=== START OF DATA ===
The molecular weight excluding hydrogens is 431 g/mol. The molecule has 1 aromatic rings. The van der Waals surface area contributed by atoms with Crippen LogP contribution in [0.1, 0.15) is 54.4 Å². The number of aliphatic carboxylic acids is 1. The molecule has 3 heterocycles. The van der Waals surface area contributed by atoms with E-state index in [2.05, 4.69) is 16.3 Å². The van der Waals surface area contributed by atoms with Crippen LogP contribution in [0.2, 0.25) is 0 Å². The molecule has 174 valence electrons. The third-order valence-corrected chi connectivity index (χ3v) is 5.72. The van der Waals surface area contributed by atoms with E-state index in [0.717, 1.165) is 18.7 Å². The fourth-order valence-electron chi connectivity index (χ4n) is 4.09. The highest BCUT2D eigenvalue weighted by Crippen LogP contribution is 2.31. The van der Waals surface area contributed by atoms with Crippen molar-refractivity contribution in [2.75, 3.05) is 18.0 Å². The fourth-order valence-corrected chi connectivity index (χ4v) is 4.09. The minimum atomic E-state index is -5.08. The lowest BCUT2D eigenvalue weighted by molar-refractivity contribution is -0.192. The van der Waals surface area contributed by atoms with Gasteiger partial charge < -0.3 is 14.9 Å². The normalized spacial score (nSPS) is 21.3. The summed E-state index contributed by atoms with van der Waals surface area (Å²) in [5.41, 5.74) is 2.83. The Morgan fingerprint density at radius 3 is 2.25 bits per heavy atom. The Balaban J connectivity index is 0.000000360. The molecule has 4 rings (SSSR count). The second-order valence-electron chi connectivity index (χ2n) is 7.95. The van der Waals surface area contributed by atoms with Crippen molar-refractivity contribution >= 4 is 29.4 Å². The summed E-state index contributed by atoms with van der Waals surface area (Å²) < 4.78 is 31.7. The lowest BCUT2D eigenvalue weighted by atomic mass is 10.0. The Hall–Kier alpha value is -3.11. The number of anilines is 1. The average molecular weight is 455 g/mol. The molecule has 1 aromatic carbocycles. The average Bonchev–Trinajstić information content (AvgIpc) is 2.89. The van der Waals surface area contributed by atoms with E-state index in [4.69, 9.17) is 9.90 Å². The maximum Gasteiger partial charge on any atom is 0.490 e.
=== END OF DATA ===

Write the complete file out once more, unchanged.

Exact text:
The molecular weight excluding hydrogens is 431 g/mol. The molecule has 1 aromatic rings. The van der Waals surface area contributed by atoms with Crippen LogP contribution in [0.1, 0.15) is 54.4 Å². The number of aliphatic carboxylic acids is 1. The molecule has 3 heterocycles. The van der Waals surface area contributed by atoms with E-state index in [2.05, 4.69) is 16.3 Å². The van der Waals surface area contributed by atoms with Crippen LogP contribution in [0.2, 0.25) is 0 Å². The molecule has 174 valence electrons. The third-order valence-corrected chi connectivity index (χ3v) is 5.72. The van der Waals surface area contributed by atoms with E-state index in [0.717, 1.165) is 18.7 Å². The fourth-order valence-electron chi connectivity index (χ4n) is 4.09. The highest BCUT2D eigenvalue weighted by Crippen LogP contribution is 2.31. The van der Waals surface area contributed by atoms with Crippen molar-refractivity contribution in [2.75, 3.05) is 18.0 Å². The fourth-order valence-corrected chi connectivity index (χ4v) is 4.09. The minimum atomic E-state index is -5.08. The lowest BCUT2D eigenvalue weighted by molar-refractivity contribution is -0.192. The van der Waals surface area contributed by atoms with Gasteiger partial charge < -0.3 is 14.9 Å². The normalized spacial score (nSPS) is 21.3. The summed E-state index contributed by atoms with van der Waals surface area (Å²) in [5.41, 5.74) is 2.83. The Morgan fingerprint density at radius 3 is 2.25 bits per heavy atom. The Balaban J connectivity index is 0.000000360. The molecule has 4 rings (SSSR count). The second-order valence-electron chi connectivity index (χ2n) is 7.95. The van der Waals surface area contributed by atoms with Crippen molar-refractivity contribution >= 4 is 29.4 Å². The summed E-state index contributed by atoms with van der Waals surface area (Å²) < 4.78 is 31.7. The lowest BCUT2D eigenvalue weighted by atomic mass is 10.0. The Hall–Kier alpha value is -3.11. The number of anilines is 1. The average molecular weight is 455 g/mol. The molecule has 1 aromatic carbocycles. The average Bonchev–Trinajstić information content (AvgIpc) is 2.89. The van der Waals surface area contributed by atoms with E-state index in [4.69, 9.17) is 9.90 Å². The maximum Gasteiger partial charge on any atom is 0.490 e.